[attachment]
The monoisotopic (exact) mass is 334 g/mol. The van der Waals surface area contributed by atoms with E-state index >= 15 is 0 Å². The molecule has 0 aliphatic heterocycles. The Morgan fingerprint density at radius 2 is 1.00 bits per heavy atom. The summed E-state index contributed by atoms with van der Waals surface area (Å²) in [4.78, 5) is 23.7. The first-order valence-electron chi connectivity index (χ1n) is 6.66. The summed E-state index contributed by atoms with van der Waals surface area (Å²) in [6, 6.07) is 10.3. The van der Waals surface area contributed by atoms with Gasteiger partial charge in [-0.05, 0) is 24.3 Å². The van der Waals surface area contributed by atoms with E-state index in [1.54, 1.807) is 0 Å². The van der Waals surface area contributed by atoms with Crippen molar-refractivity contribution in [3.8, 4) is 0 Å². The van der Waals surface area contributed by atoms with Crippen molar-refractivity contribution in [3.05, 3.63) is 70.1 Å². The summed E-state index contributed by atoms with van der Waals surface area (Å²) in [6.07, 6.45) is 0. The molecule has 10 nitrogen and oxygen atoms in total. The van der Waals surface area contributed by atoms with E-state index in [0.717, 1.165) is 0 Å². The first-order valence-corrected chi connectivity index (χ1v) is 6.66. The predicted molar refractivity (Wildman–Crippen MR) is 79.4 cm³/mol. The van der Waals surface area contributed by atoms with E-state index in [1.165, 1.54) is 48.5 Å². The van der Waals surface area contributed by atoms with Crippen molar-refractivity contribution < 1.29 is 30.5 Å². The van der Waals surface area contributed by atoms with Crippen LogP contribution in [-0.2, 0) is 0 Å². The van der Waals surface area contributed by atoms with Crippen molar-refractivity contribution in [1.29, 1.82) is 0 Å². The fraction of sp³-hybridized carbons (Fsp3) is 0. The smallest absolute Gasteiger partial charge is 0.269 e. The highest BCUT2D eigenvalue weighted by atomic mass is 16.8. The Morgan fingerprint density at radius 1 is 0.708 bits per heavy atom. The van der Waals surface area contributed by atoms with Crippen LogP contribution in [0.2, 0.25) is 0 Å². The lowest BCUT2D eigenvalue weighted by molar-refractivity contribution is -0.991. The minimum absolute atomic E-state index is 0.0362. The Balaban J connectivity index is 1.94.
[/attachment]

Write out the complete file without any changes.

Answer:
The monoisotopic (exact) mass is 334 g/mol. The van der Waals surface area contributed by atoms with E-state index >= 15 is 0 Å². The molecule has 0 aliphatic heterocycles. The Morgan fingerprint density at radius 2 is 1.00 bits per heavy atom. The summed E-state index contributed by atoms with van der Waals surface area (Å²) in [4.78, 5) is 23.7. The first-order valence-electron chi connectivity index (χ1n) is 6.66. The summed E-state index contributed by atoms with van der Waals surface area (Å²) in [6, 6.07) is 10.3. The van der Waals surface area contributed by atoms with Gasteiger partial charge in [-0.05, 0) is 24.3 Å². The van der Waals surface area contributed by atoms with E-state index in [1.54, 1.807) is 0 Å². The van der Waals surface area contributed by atoms with Crippen molar-refractivity contribution in [3.8, 4) is 0 Å². The van der Waals surface area contributed by atoms with Crippen molar-refractivity contribution in [3.05, 3.63) is 70.1 Å². The summed E-state index contributed by atoms with van der Waals surface area (Å²) in [6.07, 6.45) is 0. The molecule has 10 nitrogen and oxygen atoms in total. The van der Waals surface area contributed by atoms with E-state index in [0.717, 1.165) is 0 Å². The first-order valence-corrected chi connectivity index (χ1v) is 6.66. The predicted molar refractivity (Wildman–Crippen MR) is 79.4 cm³/mol. The van der Waals surface area contributed by atoms with E-state index in [1.165, 1.54) is 48.5 Å². The van der Waals surface area contributed by atoms with Crippen molar-refractivity contribution < 1.29 is 30.5 Å². The van der Waals surface area contributed by atoms with Crippen LogP contribution in [-0.2, 0) is 0 Å². The van der Waals surface area contributed by atoms with Crippen molar-refractivity contribution in [1.29, 1.82) is 0 Å². The fraction of sp³-hybridized carbons (Fsp3) is 0. The smallest absolute Gasteiger partial charge is 0.269 e. The highest BCUT2D eigenvalue weighted by atomic mass is 16.8. The Morgan fingerprint density at radius 1 is 0.708 bits per heavy atom. The van der Waals surface area contributed by atoms with Crippen LogP contribution in [0.2, 0.25) is 0 Å². The lowest BCUT2D eigenvalue weighted by molar-refractivity contribution is -0.991. The minimum absolute atomic E-state index is 0.0362. The Balaban J connectivity index is 1.94.